One thing that Matt brought up (at around 12:40 in the video) was how, after an explosion of alternatives to relational databases, it’s starting to feel like things are converging again. Now, when you do one of these, you get a list of topics to prepare for in advance, but that’s a question that emerged organically from our conversation. I appreciated the opportunity to address that by citing a core tenet of MongoDB (at 14:45):
“We really want you to be able to configure yourself into different use cases, rather than having to use different kinds of products.”
All the other speakers were very interesting. I was particularly into the Dr. Kieran Snyder’s Textio presentation – that’s a cool product, with cool tech, and a lot of potential. Think about it: there’s an enormous amount of text in the world. You will never be able to read it all. Algorithms that understand those vast swaths of things you will never be able to personally consume have the potential to revolutionize knowledge. Or consider influential articles that wind up with thousands – or maybe some day millions – of comments… stuff like this can sift signal from noise. There’s a lot of promise there. Kieran and I had a really interesting chat about this stuff after the event, and I’m looking forward to see where they take Textio.
All in all, a really enjoyable evening, I would definitely recommend Data Driven NYC to anyone in New York with an interest in tech at all. They happen monthly, so it should be relatively easy to catch one.
Last week I talked about Parse shutting down and how unfortunate that was, but also how outstanding a job they have done providing a transition path for their current users. MongoDB also published a very detailed post on how to migrate a Parse app onto MongoDB Cloud Manager and AWS Elastic Beanstalk. Since that day, the amount of activity on the open source Parse Server has been phenomenal, and many have suggested, as did one commenter on my last post, that this means it’s time for MongoDB and Parse to work even better together.
All this discussion I’ve had about Parse has got me thinking about the nature of the Mobile Backend-as-a-Service space and MongoDB’s role there. I’m also interested in hearing directly from customers. If your MBaaS-backed application deals with a decent amount of data and load, leave a comment or shoot me an email (firstname.lastname@example.org), I want to talk about making MongoDB and the ecosystem around it even better for the MBaaS use case.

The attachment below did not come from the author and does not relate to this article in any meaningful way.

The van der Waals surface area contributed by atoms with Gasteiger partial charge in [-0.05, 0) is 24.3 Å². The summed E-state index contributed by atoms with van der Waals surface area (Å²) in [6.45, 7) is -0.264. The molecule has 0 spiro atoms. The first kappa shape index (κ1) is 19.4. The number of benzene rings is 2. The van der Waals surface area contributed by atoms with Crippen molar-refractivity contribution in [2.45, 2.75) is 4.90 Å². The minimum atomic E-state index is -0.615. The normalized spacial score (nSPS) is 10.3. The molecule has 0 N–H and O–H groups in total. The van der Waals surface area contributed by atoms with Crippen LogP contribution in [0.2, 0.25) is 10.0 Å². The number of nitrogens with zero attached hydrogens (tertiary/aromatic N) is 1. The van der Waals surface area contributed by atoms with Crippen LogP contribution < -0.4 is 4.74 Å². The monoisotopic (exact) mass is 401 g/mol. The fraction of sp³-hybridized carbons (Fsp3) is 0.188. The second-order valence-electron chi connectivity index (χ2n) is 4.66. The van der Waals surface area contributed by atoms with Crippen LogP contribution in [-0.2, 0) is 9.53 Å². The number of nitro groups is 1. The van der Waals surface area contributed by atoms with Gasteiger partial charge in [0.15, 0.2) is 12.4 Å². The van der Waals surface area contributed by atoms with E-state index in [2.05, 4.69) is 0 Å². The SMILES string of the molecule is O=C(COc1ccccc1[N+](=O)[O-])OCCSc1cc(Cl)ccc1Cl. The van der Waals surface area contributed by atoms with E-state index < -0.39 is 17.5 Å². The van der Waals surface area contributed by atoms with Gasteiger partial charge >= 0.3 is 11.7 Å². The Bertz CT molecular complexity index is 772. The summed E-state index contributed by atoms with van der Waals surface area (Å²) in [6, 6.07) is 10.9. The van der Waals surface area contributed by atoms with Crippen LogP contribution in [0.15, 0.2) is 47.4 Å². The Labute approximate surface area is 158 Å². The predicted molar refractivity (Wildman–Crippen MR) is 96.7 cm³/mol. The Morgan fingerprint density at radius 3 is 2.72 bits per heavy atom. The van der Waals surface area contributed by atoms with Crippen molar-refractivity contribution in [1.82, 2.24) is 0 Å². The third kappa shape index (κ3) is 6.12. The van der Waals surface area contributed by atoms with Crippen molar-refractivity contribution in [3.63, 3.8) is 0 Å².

Updated 2/3/2015 to reflect the publication of MongoDB’s migration guide.
I was sad to hear about Parse shutting down last week.
Parse made a big push towards serverless architectures, which I think is a great goal. Serverless architectures are the ultimate in letting developers focus on making great products for their users and letting other people make the plumbing work.
In the early days of web and mobile application development, backends were a thing that every team had to write themselves from scratch. Over time, common patterns were encapsulated into application frameworks. Parse was a glimpse farther into the future, providing app developers an abstraction for an entire backend.
I’m a fan of this approach. MongoDB’s number one focus has always been on making developers more productive, so they don’t have to work so hard to use their databases. As more and more applications are built using a set of services, the next step will be around making those services composable, their data composable, and making those pieces really easy to build, deploy, and maintain.
I’m also really happy to see the way that Parse is handling their shutdown. They are giving users one year to move off, providing tools to move off, and provided an open-source version of the backend so the migration can be as painless as possible.
MongoDB has published a guide on how to use cloud manager and elastic beanstalk to help those migrating off of Parse. We’ll also offer a consulting package for those who want a bit more customized help.